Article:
Ex-Baltimore Prosecutor Marilyn Mosby To Be Sentenced in Perjury Case

Ex-Baltimore Prosecutor Marilyn Mosby To Be Sentenced in Perjury Case


Marilyn Mosby, the former Baltimore prosecutor who rose to national prominence for prosecuting police officers in the death of Freddie Gray, was expected to be sentenced on Thursday for lying about her personal finances to access retirement funds and buy a vacation home in Florida.

U.S. District Judge Lydia Kay Griggsby was expected to issue the sentence in federal court in Greenbelt, Md., after a jury found Ms. Mosby guilty on two counts of perjury in November. Judge Griggsby ordered Ms. Mosby on Thursday to forfeit a condominium in Longboat Key, Fla., that she had purchased with funds from a falsified mortgage application.

Ms. Mosby was found guilty on the perjury charges for falsely claiming financial hardship resulting from the coronavirus pandemic to withdraw money from a retirement fund.

She faces up to five years in prison for each of the two counts. Prosecutors have asked for 20 months. She also faces a maximum of 30 years for lying on a mortgage application for a second Florida condominium. A jury found her guilty on a federal charge of making a false mortgage application after a separate trial in February.

Federal prosecutors accused Ms. Mosby of falsely claiming the financial hardship to withdraw from her city retirement account. Those funds are usually restricted until retirement, but a relief program called the CARES Act permitted withdrawals for “adverse financial consequences” tied to the pandemic.

Ms. Mosby’s supporters have said that her longstanding record of public service, and her fight against racial inequality in the criminal justice system, should weigh in her favor when she is sentenced. She criticized what she described as an aggressive prosecution in an ABC News interview this week.

“The investigation was extremely expansive,” Ms. Mosby said in that interview, adding that investigators “interrogated” her hairdresser and her children’s dance instructor, “all to create an environment in which I would be isolated and villainized in the media.” She added, “They’ve done this intentionally to break me.”

Ms. Mosby served two terms as state’s attorney for the city of Baltimore and became a key voice in the national debate over race and policing by pursuing charges against police officers in connection with the death of Freddie Gray, a Black man who died in police custody in 2015. But none of the prosecutions she brought against the officers in connection with his death were successful. In early 2022, she was indicted by federal prosecutors on the perjury charges and lost a Democratic primary bid for a third term months later.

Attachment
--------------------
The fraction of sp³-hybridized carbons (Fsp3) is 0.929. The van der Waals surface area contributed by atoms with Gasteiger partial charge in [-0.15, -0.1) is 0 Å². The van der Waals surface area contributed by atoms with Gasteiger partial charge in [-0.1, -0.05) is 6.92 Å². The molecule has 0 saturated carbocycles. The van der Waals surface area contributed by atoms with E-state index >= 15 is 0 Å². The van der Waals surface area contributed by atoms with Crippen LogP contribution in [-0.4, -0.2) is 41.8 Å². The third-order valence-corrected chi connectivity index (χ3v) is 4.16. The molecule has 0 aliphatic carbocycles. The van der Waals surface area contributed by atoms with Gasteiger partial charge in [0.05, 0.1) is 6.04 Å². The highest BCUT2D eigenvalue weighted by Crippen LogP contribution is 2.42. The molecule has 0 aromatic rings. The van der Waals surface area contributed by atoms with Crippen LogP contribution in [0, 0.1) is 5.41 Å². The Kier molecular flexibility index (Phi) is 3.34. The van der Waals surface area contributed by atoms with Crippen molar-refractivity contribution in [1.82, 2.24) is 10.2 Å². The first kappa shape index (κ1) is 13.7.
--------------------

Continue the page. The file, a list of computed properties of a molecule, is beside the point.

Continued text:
In 2020, Ms. Mosby requested $90,000 from her retirement account and indicated on federal forms that she had been facing financial hardship. Instead, prosecutors pointed to payroll documents showing that Ms. Mosby continued to make $250,000 a year during the pandemic in her job as Baltimore City state’s attorney.

Ms. Mosby’s lawyers argued that she was struggling to grow a business called Mahogany Elite Enterprises, which she formed in 2019 to organize retreats for successful Black women, saying that travel restrictions had caused the venture to lose money.

Prosecutors said that Ms. Mosby used the money she withdrew to fund down payments for vacation homes in Florida.

In a separate conviction, a jury in February found that Ms. Mosby lied on an application for a Florida condo by falsely stating that she had received a $5,000 gift from her then husband to be applied to the purchase of the property. Prosecutors argued that Ms. Mosby made the statement in order to secure a lower interest rate. The jury acquitted her of making a false mortgage application related to her purchase of a home in Kissimmee, Fla.

Ms. Mosby, who had become a key voice in the national debate over race and policing, has appealed directly to President Biden and applied for a presidential pardon, according to The Baltimore Sun. She also has the support of the civil rights lawyer Ben Crump who wrote on social media last week that “the persecution of Black female progressive prosecutors is indicative of a disturbing trend that should have ended with the last administration.”

Mr. Crump was one of more than a dozen colleagues, friends and family members who urged Judge Griggsby for leniency at court on Thursday.

Ms. Mosby is expected to appeal her conviction.



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